Virginia

Virginia

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Virginia by Ellen Anderson Gholson Glasgow

Published:

1913

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Virginia

By

2
(1 Review)

Book Excerpt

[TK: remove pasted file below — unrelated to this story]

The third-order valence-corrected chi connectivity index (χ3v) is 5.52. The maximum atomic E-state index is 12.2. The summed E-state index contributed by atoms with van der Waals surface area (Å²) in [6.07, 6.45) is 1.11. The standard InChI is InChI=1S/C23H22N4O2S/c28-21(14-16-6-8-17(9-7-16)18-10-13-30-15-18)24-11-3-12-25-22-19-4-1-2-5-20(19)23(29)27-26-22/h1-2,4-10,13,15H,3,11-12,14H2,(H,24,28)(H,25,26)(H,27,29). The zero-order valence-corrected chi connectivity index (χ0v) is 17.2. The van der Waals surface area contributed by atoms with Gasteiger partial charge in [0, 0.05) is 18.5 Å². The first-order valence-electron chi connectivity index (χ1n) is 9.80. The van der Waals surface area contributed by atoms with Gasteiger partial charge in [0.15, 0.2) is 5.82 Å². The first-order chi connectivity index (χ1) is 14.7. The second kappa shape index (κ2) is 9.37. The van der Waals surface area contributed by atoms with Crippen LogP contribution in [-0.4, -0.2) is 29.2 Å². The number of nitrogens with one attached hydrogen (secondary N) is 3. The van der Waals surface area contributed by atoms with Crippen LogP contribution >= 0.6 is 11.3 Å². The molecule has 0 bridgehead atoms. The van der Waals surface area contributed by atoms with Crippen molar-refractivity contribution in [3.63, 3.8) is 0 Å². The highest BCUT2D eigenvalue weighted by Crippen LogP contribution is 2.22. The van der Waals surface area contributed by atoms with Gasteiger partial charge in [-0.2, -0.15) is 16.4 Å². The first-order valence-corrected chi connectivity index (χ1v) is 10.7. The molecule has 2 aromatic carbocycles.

expression of child-like confidence, of touching innocence. This innocence, which belonged to the very essence of her soul, had survived both the fugitive joys and the brutal disillusionments of life. Experience could not shatter it, for it was the product of a courage that feared nothing except opinions. Just as the town had battled for a principle without understanding it, so she was capable of dying for an idea, but not of conceiving one. She had suffered everything from the war except the necessity of thinking independently about it, and, though in later years memory had become so sacred to her that she rarely indulged in it, she still clung passionately to the habits of her ancestors under the impression that she was clinging to their ideals. Little things filled her days--the trivial details of the classroom and of the market, the small domestic disturbances of her neighbours, the moral or mental delinquencies of her two coloured servants--and even her religious veneration for the Episcopal Church had

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